For most of us, it’s too easy to set five or six goals and then when we don’t reach them, we have an excuse: ‘Well, we were trying to reach all of these other goals and we got distracted.’ Instead, you should commit to just one goal for a 30-day period and track it daily. You’ll be much more likely to achieve what you want.”
The optimised call-to-action for new email subscribers on Noah Kagan’s OkDork.com
It’s easy to think about how this might relate back to international student recruitment. For example, remember our recent post about new techniques for enrolment funnel management? As the models we highlight there reflect, there are any number of new metrics attached to the enrolment funnel that could form the basis for a growth hack. Want to increase your prospect pool? Or perhaps drive a higher conversion rate from inquiries to applications? Pick your metric – but pick only one – and then set your strategies accordingly.
Keep it fresh
Part of the fluidity in growth marketing concepts arises from the fact that practitioners are constantly trying new strategies, and, just as quickly, setting aside “older” techniques that have lost their edge with prospective customers.
It’s generally held in online marketing that a given tactic will become less effective over time. Take online banner ads, for example. When the first banner ads debuted on Hotmail in 1994, they generated a click-through rate (CTR) of 78%. As of 2011, the CTR for display ads on Facebook was passing through .05% and many sites report lower rates today.
In others words, adds Andrew Chen, “First it works, and then it doesn’t…Over time, all marketing strategies result in [poor] click-through rates.”
Think about your own experience as an Internet user: the first time you encounter something – be it a new approach to web design or a new type of promotional offer – that can be a very compelling thing. But the Internet also teaches us all to be impatient, and it has a strong bias towards novelty. One of the effects of this is that once you see that same strategy repeated a few times the “new” comes off of it fairly quickly.
This is a challenge for any marketer, but there is also an opportunity lurking there. The flipside of the “first it works, then it doesn’t” problem is that if you are first-to-market with a new approach or new strategy, you can realise some really big gains.
Mr Chen offers the example of Airbnb’s integration with Craigslist as one case where a growth marketing mindset opened up a new marketing channel. Simply put, Airbnb figured out a way to build usage by making it easy for its hosts to publish their listings within Craiglist’s online classified advertisements: “They’ve picked a platform with tens of millions of users where relatively few automated tools exist, and have created a great experience to share your Airbnb listing. It’s integrated simply and deeply into [Airbnb.com], and is one of the most impressive ad-hoc integrations I’ve seen in years.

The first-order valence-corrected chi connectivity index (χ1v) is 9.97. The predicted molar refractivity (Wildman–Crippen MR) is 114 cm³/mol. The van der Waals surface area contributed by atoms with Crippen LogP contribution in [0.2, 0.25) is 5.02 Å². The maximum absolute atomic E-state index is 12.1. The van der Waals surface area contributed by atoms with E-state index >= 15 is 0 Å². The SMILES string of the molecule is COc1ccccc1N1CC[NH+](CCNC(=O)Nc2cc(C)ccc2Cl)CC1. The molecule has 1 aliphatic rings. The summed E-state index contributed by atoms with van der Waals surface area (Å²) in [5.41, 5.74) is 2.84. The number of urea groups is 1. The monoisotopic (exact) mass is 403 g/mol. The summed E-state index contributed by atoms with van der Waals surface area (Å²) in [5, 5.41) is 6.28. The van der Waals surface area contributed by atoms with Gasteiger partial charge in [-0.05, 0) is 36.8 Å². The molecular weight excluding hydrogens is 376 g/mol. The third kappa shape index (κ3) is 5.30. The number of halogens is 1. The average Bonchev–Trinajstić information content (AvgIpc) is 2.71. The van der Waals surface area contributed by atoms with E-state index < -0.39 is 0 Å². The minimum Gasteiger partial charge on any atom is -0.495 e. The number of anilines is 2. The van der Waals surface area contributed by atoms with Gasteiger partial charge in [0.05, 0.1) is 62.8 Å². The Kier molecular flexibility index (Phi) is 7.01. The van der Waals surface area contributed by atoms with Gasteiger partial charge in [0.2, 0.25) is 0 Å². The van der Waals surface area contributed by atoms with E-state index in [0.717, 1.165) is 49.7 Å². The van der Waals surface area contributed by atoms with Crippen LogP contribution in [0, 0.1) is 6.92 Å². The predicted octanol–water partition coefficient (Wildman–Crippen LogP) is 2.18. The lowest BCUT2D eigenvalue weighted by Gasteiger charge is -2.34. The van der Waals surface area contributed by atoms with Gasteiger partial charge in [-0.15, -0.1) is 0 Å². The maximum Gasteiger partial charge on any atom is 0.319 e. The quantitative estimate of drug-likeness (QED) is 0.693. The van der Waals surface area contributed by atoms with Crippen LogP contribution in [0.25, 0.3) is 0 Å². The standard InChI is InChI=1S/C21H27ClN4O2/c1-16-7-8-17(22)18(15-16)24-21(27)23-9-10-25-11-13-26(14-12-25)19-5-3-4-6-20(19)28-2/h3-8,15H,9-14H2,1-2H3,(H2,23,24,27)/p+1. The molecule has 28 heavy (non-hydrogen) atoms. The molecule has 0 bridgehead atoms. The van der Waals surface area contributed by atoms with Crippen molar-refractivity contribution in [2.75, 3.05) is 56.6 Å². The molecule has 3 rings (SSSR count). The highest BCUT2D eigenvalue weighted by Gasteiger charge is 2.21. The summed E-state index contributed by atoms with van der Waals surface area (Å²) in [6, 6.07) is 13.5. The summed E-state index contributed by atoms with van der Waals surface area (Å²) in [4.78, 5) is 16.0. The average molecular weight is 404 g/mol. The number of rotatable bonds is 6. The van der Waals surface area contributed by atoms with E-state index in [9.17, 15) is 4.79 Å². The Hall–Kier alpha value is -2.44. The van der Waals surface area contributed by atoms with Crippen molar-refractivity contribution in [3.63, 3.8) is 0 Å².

Certainly a traditional marketer would not have come up with this, or known it was even possible – instead it’d take a marketing-minded engineer to dissect the product and build an integration this smooth.”
The point here is not the technical difficulty involved but the importance of doing something new, and something that can be easily repeated and therefore scaled quickly.
Let’s take this back to international recruitment again: what opportunities do you see for combining marketing thinking with technical innovation in your recruitment effort?
Our post from yesterday suggests one possibility. A recent Hobsons survey found that a majority of prospective international students, once admitted, would like to hear from their host institutions weekly in the period from admission to course start. Our guess is that not many institutions are doing this now and that there is an opportunity here to drive greater student engagement (and reduce attrition through those latter stages in the admissions pipeline) with targeted, automated email communications to admitted students. Growth hack, ahoy!